Chicago moves on taxi reforms to leave more money in cabbies' pockets
The city of Chicago is moving on a set of reforms to help cabbies take home more money, a partial salve after a months-long fight over legalizing competing rideshare services left many taxi drivers feeling bruised. While many hail the step as a sign that city officials are finally working to redress cab drivers’ complaints, some say the changes don’t go far enough.
“What we wanted to do is improve overall their experience here in the city, and make it more lucrative for them as cab drivers,” said Maria Guerra Lapacek, Commissioner of Chicago’s Department of Business Affairs and Consumer Protection.
Guerra Lapacek said her department crafted the proposals after working with representatives from Cab Drivers United/AFSCME Local 31 and other driver advocacy groups. Some of them will be included in an ordinance to be introduced at City Council’s meeting next week. Others will be implemented through rule changes by the BACP.
The most significant change would reduce how much taxi owners may charge to lease their fuel-efficient cabs after the vehicles’ first year on the road.
“The garages are able to recoup their investment after a year of having these vehicles in circulation,” explained Guerra Lapacek, “so the idea was to reduce the lease rate cap for the second year, and that way give relief back to the cab driver.”
Guerra Lapacek said this idea resulted from the surprising finding in a recent city-commissioned study, which found that cab drivers spend about 40 percent of their gross income on their vehicle leases. Ultimately, the reform could affect leases for an estimated 3,700 of the city’s nearly 7,000 cabs.
Leases would also be reduced for drivers whose vehicles generate a separate revenue stream from advertising displays. The reforms would require cab companies to credit leases in these cases.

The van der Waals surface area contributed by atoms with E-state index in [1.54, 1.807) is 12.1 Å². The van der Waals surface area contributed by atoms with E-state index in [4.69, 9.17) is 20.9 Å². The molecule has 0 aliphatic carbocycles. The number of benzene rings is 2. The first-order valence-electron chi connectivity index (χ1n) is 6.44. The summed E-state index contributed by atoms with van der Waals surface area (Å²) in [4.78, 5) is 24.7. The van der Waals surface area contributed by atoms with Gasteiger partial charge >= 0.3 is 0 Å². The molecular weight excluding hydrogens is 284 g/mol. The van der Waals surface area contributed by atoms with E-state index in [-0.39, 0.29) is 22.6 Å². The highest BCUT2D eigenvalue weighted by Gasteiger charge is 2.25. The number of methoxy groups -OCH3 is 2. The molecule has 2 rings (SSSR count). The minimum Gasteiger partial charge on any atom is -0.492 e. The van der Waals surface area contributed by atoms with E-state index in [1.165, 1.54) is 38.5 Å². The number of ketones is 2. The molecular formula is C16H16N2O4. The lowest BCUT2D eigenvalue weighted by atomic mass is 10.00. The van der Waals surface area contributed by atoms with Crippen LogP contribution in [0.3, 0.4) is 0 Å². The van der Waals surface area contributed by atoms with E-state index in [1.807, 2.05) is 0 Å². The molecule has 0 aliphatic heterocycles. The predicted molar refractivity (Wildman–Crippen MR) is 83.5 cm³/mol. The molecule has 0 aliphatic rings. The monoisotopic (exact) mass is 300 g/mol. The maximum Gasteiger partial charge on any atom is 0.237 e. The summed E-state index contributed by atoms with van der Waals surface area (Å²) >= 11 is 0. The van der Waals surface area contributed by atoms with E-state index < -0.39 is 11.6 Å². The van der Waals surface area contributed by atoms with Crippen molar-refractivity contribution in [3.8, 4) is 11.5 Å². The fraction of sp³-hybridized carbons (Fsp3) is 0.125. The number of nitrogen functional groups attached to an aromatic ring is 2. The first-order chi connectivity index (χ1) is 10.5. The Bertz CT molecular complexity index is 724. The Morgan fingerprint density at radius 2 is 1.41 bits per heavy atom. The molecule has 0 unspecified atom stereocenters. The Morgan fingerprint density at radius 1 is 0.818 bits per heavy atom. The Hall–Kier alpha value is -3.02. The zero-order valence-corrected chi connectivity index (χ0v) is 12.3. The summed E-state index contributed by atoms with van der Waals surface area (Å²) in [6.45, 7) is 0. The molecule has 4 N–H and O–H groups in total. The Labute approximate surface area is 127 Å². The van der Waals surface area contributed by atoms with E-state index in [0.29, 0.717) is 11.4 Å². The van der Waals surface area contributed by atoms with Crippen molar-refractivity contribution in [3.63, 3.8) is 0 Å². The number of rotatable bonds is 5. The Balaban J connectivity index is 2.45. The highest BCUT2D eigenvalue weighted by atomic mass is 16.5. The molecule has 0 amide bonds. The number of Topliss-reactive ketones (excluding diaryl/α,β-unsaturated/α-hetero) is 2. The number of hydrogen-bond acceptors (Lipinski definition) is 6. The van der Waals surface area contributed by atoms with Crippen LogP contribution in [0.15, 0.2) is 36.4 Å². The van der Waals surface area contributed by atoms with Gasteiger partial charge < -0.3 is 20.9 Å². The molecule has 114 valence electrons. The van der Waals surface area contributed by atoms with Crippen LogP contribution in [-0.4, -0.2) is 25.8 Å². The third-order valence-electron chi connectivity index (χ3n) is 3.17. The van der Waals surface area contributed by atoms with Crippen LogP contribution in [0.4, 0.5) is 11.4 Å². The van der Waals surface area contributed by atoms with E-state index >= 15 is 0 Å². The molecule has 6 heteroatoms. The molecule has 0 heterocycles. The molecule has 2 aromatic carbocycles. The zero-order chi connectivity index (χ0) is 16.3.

“There are over 2000 owner-operators in the City of Chicago. They don’t pay a lease,” said Peter Enger, a cab driver and Secretary of the United Taxidrivers Community Council. “This will not help them in the slightest.”
Enger said he’s delighted that city officials appear to be considering the difficulties cab drivers have faced since a previous set of reforms took effect in 2012. Those reforms raised the lease rates for cabs, without a commensurate increase in taxi fare rates. Many cab drivers say that has resulted in longer working hours to earn the same income.
Cab drivers who own and drive their own taxis affirm Enger’s fear that a new round of reform will still leave them in the dust.
“The only way is to get a fare increase that we did not get for almost ten years, to offset the cost of living and all of that stuff,” said Ahmed Ammar, who owns and drives his own taxi. “Everything went up.”
While some cab drivers, particularly those aligned with UTCC’s union, push for a taxi fare increase, others worry it could adversely affect demand. Representatives from another union, Cab Drivers United, say raising fares is lower on their priority list.
“Our focus first and foremost has been moving forward on these changes that will both put money in drivers’ pockets, and keep the cab companies competitive with the (rideshare) companies,” said Tracy Abman, an organizer with AFSCME Local 31.
Guerra Lapacek said her department will not consider a fare increase at this juncture because she worries it could turn customers away from the taxi industry. Rideshare companies’ prices routinely undercut taxi fares.
The proposals also include city-backed smartphone applications to allow passengers to electronically hail taxis, as they do with popular services such as Uber and Hailo.
“We think this is an excellent reform that’s going to bring the cab industry into more innovation and really help them access those customers,” said Guerra Lapacek. She said the city will put out a request for proposals, and will require all taxis to be on at least one of the city-backed apps.
Additionally, the reforms would reduce the fee that taxi drivers pay on credit card transactions, from 5 percent to 3 percent; lower the maximum penalties for taxi offenses from $1,000 to $400; and streamline the required driver training process.
The city will also create a task force to review the enforcement process of taxi rules at the Administrative Hearings Court, which many taxi drivers disparagingly refer to as a “kangaroo court.”
“I think it’s significant that the City is listening to drivers that are organized, listen to them, hearing their concerns, addressing some of their concerns and agreeing to continue to work together with drivers to make their lives better and make sure the industry remains viable,” said Abman.